BioFresh is not alone and has a lot of partner projects. Read what they are doing and how we collaborate and exchange our results and knowledge.
REFRESH (current partner)
Adaptive Strategies to Mitigate the Impacts of Climate Change on European Freshwater EcosystemsAdaptive Strategies to Mitigate the Impacts of Climate Change on European Freshwater Ecosystems
The future status of freshwater ecosystems is dependent on changes in land-use, pollution loading and water demand. In addition the measures that need to be taken to restore freshwater ecosystems to good ecological status or to sustain priority species need to be designed either to adapt to future climate change or to mitigate the effects of climate change. Building on a previous EU FP6 Project, Euro-limpacs, REFRESH is concerned with generating the scientific understanding that enables such measures to be implemented successfully.
The key objective of REFRESH is to develop a framework that will enable water managers to design cost-effective restoration programmes for freshwater ecosystems. This will account for the expected future impacts of climate change and land-use change in the context of the Water Framework and Habitats Directives. REFRESH will evaluate a series of specific adaptive measures that might be taken to minimise adverse consequences of climate change on freshwater quantity, quality and biodiversity.
The focus is on three principal climate-related and interacting pressures; i) increasing temperature; ii) changes in water levels and flow regimes; and ii) excess nutrients. REFRESH brings together rivers, lakes and wetlands scientists with expertise in hydrology, hydrochemistry and ecology, aquatic modelling and social science. Many of these have worked together previously on EU funded projects under FP5 and FP6. Of the 25 partners in REFRESH, 17 were involved in the FP6 Project Euro-limpacs which brought together these scientific communities in an Integrated Project for the first time.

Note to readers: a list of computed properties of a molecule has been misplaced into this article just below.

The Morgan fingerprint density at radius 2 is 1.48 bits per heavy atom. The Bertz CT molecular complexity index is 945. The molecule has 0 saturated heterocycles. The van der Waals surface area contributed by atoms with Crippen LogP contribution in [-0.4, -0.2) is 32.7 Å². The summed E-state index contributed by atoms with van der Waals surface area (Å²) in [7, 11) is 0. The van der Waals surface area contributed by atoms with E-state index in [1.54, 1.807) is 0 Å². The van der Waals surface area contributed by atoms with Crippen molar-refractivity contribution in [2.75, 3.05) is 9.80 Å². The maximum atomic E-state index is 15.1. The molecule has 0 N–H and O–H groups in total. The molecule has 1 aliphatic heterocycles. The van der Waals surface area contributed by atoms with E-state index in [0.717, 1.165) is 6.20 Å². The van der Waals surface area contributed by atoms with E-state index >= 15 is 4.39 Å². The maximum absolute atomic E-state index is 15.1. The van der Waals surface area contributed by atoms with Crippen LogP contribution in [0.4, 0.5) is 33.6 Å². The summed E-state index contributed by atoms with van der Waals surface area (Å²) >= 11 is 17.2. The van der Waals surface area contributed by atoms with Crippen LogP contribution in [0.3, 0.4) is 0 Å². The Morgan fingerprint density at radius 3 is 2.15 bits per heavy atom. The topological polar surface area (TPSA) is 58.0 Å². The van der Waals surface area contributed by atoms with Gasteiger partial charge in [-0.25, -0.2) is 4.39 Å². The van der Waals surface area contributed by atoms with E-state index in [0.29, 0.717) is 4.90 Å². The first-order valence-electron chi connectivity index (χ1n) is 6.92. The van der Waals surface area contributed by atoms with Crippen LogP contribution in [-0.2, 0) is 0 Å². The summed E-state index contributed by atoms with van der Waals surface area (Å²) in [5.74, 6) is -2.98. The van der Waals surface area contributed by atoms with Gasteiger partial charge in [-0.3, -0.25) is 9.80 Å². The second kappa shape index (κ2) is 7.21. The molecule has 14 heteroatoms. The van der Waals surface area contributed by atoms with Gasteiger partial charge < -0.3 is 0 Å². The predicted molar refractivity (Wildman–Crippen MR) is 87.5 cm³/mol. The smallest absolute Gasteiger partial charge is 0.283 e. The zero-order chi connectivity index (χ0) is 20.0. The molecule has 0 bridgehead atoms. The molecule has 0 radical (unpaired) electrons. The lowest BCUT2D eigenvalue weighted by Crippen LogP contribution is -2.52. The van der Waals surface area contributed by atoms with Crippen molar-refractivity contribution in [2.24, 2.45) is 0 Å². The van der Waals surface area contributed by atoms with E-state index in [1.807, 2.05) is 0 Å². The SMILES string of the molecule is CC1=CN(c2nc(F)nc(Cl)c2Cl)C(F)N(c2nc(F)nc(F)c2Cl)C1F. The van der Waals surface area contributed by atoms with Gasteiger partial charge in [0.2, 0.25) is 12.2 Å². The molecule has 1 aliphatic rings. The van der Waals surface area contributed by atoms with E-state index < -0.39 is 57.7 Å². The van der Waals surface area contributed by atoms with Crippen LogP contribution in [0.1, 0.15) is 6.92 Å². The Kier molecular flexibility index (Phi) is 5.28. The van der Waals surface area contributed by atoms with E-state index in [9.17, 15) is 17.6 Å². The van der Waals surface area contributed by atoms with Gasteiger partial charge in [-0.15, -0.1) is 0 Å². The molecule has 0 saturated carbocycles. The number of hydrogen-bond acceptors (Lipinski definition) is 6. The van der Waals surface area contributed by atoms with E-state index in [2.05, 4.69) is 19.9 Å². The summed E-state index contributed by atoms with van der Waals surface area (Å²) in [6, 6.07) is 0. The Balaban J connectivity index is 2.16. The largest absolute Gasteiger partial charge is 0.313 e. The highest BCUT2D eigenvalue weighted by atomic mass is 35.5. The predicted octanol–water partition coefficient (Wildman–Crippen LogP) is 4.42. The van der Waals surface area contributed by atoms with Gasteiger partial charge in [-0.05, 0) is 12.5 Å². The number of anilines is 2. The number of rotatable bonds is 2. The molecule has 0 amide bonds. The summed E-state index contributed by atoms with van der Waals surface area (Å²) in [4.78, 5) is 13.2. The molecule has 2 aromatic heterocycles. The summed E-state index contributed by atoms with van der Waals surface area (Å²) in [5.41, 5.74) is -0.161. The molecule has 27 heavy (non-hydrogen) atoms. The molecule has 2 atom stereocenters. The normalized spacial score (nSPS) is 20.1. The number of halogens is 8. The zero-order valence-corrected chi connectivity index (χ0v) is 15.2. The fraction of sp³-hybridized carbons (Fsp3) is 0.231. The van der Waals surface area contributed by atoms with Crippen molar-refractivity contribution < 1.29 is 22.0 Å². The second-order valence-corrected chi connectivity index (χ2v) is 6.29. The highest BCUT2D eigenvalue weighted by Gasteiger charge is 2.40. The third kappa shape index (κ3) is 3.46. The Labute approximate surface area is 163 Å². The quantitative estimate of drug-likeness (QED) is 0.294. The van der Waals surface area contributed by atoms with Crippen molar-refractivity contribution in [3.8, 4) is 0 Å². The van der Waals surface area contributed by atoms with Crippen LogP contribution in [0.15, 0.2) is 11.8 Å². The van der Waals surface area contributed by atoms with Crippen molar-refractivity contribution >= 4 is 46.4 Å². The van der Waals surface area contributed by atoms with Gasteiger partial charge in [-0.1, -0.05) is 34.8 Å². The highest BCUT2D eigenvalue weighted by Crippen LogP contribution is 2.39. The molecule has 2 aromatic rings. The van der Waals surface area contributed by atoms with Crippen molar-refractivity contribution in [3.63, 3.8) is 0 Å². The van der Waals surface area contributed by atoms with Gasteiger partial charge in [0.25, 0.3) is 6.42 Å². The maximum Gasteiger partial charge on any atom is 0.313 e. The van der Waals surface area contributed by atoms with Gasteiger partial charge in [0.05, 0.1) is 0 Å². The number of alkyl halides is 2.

The overall aim of REFORM is to provide a framework for improving the success of hydromorphological restoration measures to reach, in a cost-effective manner, target ecological status or potential of rivers.
Success is defined as being hydromorphologically sustainable, ecologically effective, and exploiting the full potential within the socio-economic setting.
Cost-effective implies an optimisation of both ecosystem health and the goods and services that natural, modified and restored rivers, floodplains and connected groundwater provide.
To achieve this aim the REFORM consortium will develop protocols and procedures to monitor the biological response to hymorphological change with greater precision, to support the design of programmes of restoration and mitigation measures for the WFD, in particular for the upcoming 2nd round of RMBPs, and to integrate restoration better with socio-economic activities.
The specific objectives of REFORM are:
To select WFD compliant hydromorphological and biological indicators for cost effective monitoring that characterise the consequences of physical degradation and restoration in rivers and their services.
To evaluate and improve practical tools and guidelines for the design restoration and mitigation measures.
To review existing data and information on hydromorphological river degradation and restoration.
To develop a process-based, multi-scaled hydromorphological framework on European rivers and floodplains and connected groundwaters.
To understand how hydromorphological pressures interact with other pressures that may constrain successful restoration.
To assess the significance of scaling effects on the effectiveness of different adaptation, mitigation and restoration measures to improve ecological status or potential of rivers, floodplains and connected groundwaters.